In August 2020 a group of faculty, students and community members approached the Cabrillo Board of Trustees and stated that the college’s namesake, the 16th-century navigator and explorer, Juan Rodriguez Cabrillo, was no longer appropriate to be on the college. He represented, they said, the worst of Spanish colonialism in California.

The Board of Trustees set up a subcommittee, the Name Exploration Committee, to explore the issue. The subcommittee has been gathering opinions these past two years and is scheduled to issue its recommendation whether to remove the Cabrillo name at the coming board meeting on Nov. 14.

The full Board of Trustees can then accept the recommendation or not. 

In an effort to balance the process I was asked to relate how the college was named “Cabrillo College” in 1959.

I will say at the outset that the selection of the name Cabrillo for the college had little to do with the historical person, and most to do with the fact that the person and the name meant nothing to most county residents in the 1950s. 

For almost 50 years, the factions in the county had dickered and dawdled about establishing a taxpayer-supported junior college. The issue was first put before the voters in 1954 in a countywide election. The voters slammed it down with a 70% vote of no. This newspaper ran an ominous headline: “Junior College Killed.” 

But, the need for a more accessible and inexpensive junior college continued. To get an education beyond high school, this county’s young people had to “go away to college.” Once educated they often didn’t return. The county’s future was bleeding away.

In October 1958, the county’s educators scheduled a second junior college election and with a brilliant campaign they completely reversed the vote—70% voted yes.

In the late 1970s and early 1980s I went all over the county and interviewed all the participants in that second campaign and asked them, “How did you do it?”

Their responses were almost unanimous—they made three promises to the voters. If the junior college was approved:

1. The college would not belong to any particular place in the county and thus would be in a neutral site, most often articulated as “somewhere between Santa Cruz and Watsonville.”

2. The college would have a name that had no connection or meaning within the county.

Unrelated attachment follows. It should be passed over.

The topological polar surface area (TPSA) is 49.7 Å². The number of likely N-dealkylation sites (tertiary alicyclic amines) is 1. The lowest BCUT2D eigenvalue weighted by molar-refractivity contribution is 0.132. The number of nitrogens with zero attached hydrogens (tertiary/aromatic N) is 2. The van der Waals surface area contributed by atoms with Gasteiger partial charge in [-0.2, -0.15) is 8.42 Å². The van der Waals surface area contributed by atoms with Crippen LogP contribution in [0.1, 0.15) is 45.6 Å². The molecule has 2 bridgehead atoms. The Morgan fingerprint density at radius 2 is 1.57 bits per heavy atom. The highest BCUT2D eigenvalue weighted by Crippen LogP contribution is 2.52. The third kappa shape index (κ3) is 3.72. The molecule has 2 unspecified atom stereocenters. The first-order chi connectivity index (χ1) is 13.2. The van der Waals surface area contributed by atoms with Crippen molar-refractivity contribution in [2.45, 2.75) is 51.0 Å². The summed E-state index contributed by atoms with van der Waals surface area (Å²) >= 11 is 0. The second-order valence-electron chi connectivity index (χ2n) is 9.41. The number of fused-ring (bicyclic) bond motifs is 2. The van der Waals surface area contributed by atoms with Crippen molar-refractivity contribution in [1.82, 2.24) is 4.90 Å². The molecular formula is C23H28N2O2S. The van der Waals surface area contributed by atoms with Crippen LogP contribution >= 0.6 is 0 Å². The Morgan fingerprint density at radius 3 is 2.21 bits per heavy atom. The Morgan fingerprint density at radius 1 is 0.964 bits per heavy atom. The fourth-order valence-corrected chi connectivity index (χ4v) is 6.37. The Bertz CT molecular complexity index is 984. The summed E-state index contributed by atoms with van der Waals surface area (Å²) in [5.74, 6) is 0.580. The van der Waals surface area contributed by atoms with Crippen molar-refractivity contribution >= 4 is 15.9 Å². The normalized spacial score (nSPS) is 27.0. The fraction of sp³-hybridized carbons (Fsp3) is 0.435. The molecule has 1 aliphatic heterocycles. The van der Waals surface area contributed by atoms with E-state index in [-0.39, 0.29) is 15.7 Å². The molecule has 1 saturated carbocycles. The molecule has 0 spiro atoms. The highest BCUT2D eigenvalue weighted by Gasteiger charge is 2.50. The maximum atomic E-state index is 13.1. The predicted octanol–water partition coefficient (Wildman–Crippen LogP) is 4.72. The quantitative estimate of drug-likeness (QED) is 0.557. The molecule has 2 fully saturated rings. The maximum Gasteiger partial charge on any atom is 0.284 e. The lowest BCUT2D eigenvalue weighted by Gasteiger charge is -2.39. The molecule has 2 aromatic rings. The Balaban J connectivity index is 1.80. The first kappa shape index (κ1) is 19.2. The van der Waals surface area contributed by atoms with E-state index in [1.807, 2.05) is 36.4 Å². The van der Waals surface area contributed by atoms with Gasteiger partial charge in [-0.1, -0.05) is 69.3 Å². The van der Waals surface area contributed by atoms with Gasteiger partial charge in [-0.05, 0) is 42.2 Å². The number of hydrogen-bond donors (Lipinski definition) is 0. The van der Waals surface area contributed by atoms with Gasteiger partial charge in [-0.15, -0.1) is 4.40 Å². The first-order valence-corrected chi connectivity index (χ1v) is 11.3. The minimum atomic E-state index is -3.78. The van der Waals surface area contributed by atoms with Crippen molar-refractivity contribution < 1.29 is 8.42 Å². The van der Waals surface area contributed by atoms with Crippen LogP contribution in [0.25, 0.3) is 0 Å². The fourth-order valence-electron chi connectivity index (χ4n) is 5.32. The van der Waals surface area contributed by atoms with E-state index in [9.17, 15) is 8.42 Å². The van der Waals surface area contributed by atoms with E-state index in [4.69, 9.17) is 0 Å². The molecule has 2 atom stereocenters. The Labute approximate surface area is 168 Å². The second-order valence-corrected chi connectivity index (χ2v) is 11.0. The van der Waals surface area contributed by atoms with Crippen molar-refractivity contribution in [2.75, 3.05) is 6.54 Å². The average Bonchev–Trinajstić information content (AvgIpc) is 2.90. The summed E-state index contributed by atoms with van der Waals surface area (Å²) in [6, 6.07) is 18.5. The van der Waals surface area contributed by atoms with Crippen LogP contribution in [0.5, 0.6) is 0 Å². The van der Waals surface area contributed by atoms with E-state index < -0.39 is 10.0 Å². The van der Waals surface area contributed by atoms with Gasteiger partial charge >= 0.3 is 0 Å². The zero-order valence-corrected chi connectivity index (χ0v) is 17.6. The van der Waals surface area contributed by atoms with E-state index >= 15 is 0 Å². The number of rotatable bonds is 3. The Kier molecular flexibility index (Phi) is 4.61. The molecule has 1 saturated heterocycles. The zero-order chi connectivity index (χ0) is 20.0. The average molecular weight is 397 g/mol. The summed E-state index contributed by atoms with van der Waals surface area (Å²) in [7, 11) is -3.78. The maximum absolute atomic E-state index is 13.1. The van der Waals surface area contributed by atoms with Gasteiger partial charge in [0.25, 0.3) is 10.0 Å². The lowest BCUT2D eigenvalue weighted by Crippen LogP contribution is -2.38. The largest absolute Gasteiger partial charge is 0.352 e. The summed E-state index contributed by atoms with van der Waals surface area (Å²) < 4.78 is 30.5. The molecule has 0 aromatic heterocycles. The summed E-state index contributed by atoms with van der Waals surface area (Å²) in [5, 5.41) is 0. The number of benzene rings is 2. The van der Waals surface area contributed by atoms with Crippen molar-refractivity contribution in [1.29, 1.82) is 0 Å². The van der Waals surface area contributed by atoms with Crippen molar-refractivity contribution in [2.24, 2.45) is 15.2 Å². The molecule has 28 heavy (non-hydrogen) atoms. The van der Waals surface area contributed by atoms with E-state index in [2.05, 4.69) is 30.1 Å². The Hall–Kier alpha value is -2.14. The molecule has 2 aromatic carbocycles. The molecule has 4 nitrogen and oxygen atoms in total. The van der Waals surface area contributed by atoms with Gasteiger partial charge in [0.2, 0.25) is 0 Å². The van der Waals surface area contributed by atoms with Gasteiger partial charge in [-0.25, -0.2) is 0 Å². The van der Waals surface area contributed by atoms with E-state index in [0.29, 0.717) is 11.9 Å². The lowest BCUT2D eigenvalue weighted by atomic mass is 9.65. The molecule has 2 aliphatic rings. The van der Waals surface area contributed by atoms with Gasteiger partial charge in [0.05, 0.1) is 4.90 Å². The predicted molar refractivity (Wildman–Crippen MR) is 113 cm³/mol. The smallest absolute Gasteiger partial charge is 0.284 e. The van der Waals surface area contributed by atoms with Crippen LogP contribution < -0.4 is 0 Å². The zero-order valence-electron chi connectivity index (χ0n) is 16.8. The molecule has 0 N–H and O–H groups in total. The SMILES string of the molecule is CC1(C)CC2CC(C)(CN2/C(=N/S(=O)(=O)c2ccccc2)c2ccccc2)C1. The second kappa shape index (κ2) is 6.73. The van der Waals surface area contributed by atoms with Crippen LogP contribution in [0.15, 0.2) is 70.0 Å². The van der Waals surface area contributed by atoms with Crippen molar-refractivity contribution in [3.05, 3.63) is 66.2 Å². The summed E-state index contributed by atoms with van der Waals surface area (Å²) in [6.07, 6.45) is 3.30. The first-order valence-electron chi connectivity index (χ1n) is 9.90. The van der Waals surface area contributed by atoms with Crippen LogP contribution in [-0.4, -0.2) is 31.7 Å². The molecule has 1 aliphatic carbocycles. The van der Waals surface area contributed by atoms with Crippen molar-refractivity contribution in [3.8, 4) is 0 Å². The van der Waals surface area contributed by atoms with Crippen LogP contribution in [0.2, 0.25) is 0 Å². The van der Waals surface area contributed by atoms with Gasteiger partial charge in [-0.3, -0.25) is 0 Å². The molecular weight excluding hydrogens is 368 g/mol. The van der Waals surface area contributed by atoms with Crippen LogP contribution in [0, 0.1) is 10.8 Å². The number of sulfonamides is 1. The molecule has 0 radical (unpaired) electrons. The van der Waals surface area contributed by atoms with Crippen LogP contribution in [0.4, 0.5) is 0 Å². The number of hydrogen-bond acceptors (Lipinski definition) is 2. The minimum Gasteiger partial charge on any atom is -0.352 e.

3. The campaigners would run for election to the Board of Trustees to guarantee that the first two promises were kept.

With those agreements made, the factions laid down their swords, voted for the junior college, and then watched and waited for the promises to be kept.

They were. The new Board was almost all campaigners, and at their first meeting on May 2, 1959 they unanimously approved the name “Cabrillo College.” In astonishing speed, they hired their top administrators and faculty, rented classroom space at Watsonville High School and opened their doors in September. 

Why Cabrillo? Partly because in 1957, the State Legislature had brought the name into the county when it named Highway 1 The Cabrillo Highway. 

Nobody ever used the name (and still don’t) but it fit the definition of having no connection to the history of this region. And it was lying alongside the highway that connected Santa Cruz and Watsonville.

In 1959 the name “Cabrillo” was an empty vessel, but not for long. It became a symbol of the freshly unified county. The name was part of the connective tissue holding the county together in a common cause.

The college’s first referendum came less than a year after it opened its doors. In June 1960 county voters gave an 80% favorable vote to the then-largest bond issue ever proposed in the county. Yes, the voters said, we like what we are doing. 

With that money, using almost entirely local contractors, they built a shining award-winning campus overlooking the sea. And with the power of education and culture transformed this tiny backward little county into the educational powerhouse it is today.

A child born in this county, with the requisite focus and resolve, could advance all the way from kindergarten to a PhD and never leave the county.

If you have an opinion either way about whether or not Cabrillo College should remove the name “Cabrillo,” please contact the Name Exploration Committee at Cabrillo College. It is your college, after all. 

Sandy Lydon has been a teacher and historian at Cabrillo College since 1968. He will be continuing the history of the college and celebrating the 60th anniversary of the main campus in one of his legendary lectures on Oct. 28 from 7-10pm on the Aptos campus. To register, visit or call 479.6331.

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